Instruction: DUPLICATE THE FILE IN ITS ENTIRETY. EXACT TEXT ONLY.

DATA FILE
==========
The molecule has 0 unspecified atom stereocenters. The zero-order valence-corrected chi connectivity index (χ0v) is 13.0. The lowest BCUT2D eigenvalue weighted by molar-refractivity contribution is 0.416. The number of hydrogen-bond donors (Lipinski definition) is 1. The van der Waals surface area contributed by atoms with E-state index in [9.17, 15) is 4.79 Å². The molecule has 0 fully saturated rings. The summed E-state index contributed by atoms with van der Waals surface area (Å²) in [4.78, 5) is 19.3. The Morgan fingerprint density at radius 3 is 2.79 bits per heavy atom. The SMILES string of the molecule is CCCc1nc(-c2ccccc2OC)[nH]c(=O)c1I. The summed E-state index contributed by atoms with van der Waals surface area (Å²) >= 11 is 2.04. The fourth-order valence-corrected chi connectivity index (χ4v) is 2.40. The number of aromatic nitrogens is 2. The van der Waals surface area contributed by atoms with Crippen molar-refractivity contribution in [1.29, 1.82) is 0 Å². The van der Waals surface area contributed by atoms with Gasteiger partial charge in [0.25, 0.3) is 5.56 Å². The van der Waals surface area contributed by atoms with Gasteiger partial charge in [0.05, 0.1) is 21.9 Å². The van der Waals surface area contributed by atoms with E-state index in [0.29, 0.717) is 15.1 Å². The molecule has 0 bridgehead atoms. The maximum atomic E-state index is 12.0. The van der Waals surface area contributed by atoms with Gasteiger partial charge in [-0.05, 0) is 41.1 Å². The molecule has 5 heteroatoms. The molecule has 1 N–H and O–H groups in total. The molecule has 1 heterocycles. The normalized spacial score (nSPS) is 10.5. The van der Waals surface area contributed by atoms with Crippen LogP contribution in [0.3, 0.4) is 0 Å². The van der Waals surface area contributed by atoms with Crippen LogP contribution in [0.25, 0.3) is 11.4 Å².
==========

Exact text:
The molecule has 0 unspecified atom stereocenters. The zero-order valence-corrected chi connectivity index (χ0v) is 13.0. The lowest BCUT2D eigenvalue weighted by molar-refractivity contribution is 0.416. The number of hydrogen-bond donors (Lipinski definition) is 1. The van der Waals surface area contributed by atoms with E-state index in [9.17, 15) is 4.79 Å². The molecule has 0 fully saturated rings. The summed E-state index contributed by atoms with van der Waals surface area (Å²) in [4.78, 5) is 19.3. The Morgan fingerprint density at radius 3 is 2.79 bits per heavy atom. The SMILES string of the molecule is CCCc1nc(-c2ccccc2OC)[nH]c(=O)c1I. The summed E-state index contributed by atoms with van der Waals surface area (Å²) >= 11 is 2.04. The fourth-order valence-corrected chi connectivity index (χ4v) is 2.40. The number of aromatic nitrogens is 2. The van der Waals surface area contributed by atoms with Crippen molar-refractivity contribution in [1.29, 1.82) is 0 Å². The van der Waals surface area contributed by atoms with Gasteiger partial charge in [0.25, 0.3) is 5.56 Å². The van der Waals surface area contributed by atoms with Gasteiger partial charge in [0.05, 0.1) is 21.9 Å². The van der Waals surface area contributed by atoms with E-state index in [0.29, 0.717) is 15.1 Å². The molecule has 0 bridgehead atoms. The maximum atomic E-state index is 12.0. The van der Waals surface area contributed by atoms with Gasteiger partial charge in [-0.05, 0) is 41.1 Å². The molecule has 5 heteroatoms. The molecule has 1 N–H and O–H groups in total. The molecule has 1 heterocycles. The normalized spacial score (nSPS) is 10.5. The van der Waals surface area contributed by atoms with Crippen LogP contribution in [0.3, 0.4) is 0 Å². The van der Waals surface area contributed by atoms with Crippen LogP contribution in [0.25, 0.3) is 11.4 Å².